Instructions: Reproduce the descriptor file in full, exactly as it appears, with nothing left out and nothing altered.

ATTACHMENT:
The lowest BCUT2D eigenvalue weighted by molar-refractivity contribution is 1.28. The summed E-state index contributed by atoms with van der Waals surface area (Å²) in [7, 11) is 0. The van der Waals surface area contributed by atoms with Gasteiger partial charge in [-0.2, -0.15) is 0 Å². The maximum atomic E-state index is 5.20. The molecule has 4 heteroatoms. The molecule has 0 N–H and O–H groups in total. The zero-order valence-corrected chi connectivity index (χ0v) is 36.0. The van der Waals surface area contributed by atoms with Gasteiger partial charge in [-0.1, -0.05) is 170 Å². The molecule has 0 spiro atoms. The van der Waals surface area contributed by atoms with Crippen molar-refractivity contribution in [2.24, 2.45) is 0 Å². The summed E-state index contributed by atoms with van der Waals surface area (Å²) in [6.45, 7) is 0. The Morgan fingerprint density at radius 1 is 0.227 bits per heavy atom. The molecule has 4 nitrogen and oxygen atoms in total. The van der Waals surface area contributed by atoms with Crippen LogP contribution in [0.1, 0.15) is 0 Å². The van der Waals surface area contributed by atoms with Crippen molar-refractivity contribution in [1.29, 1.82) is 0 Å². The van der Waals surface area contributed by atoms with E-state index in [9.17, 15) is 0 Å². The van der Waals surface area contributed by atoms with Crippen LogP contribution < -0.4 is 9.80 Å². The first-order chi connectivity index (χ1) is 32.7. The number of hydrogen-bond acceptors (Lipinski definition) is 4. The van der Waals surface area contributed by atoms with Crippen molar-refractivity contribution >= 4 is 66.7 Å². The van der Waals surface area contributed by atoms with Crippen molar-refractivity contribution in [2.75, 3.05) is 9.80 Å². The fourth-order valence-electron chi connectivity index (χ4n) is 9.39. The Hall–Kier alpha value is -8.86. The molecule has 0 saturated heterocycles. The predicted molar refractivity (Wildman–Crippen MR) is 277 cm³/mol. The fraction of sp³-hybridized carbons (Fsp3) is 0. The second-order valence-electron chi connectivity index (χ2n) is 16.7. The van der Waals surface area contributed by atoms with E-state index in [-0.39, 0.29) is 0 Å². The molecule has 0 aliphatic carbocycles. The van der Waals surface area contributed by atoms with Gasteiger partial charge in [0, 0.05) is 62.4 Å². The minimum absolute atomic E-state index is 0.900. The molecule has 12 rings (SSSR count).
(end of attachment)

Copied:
The lowest BCUT2D eigenvalue weighted by molar-refractivity contribution is 1.28. The summed E-state index contributed by atoms with van der Waals surface area (Å²) in [7, 11) is 0. The van der Waals surface area contributed by atoms with Gasteiger partial charge in [-0.2, -0.15) is 0 Å². The maximum atomic E-state index is 5.20. The molecule has 4 heteroatoms. The molecule has 0 N–H and O–H groups in total. The zero-order valence-corrected chi connectivity index (χ0v) is 36.0. The van der Waals surface area contributed by atoms with Gasteiger partial charge in [-0.1, -0.05) is 170 Å². The molecule has 0 spiro atoms. The van der Waals surface area contributed by atoms with Crippen molar-refractivity contribution in [2.24, 2.45) is 0 Å². The summed E-state index contributed by atoms with van der Waals surface area (Å²) in [6.45, 7) is 0. The Morgan fingerprint density at radius 1 is 0.227 bits per heavy atom. The molecule has 4 nitrogen and oxygen atoms in total. The van der Waals surface area contributed by atoms with Crippen LogP contribution in [0.1, 0.15) is 0 Å². The van der Waals surface area contributed by atoms with Crippen molar-refractivity contribution in [1.29, 1.82) is 0 Å². The van der Waals surface area contributed by atoms with E-state index in [9.17, 15) is 0 Å². The van der Waals surface area contributed by atoms with Crippen LogP contribution < -0.4 is 9.80 Å². The first-order chi connectivity index (χ1) is 32.7. The number of hydrogen-bond acceptors (Lipinski definition) is 4. The van der Waals surface area contributed by atoms with Crippen molar-refractivity contribution >= 4 is 66.7 Å². The van der Waals surface area contributed by atoms with Crippen molar-refractivity contribution in [2.75, 3.05) is 9.80 Å². The fourth-order valence-electron chi connectivity index (χ4n) is 9.39. The Hall–Kier alpha value is -8.86. The molecule has 0 saturated heterocycles. The predicted molar refractivity (Wildman–Crippen MR) is 277 cm³/mol. The fraction of sp³-hybridized carbons (Fsp3) is 0. The second-order valence-electron chi connectivity index (χ2n) is 16.7. The van der Waals surface area contributed by atoms with E-state index in [-0.39, 0.29) is 0 Å². The molecule has 0 aliphatic carbocycles. The van der Waals surface area contributed by atoms with Gasteiger partial charge in [0, 0.05) is 62.4 Å². The minimum absolute atomic E-state index is 0.900. The molecule has 12 rings (SSSR count).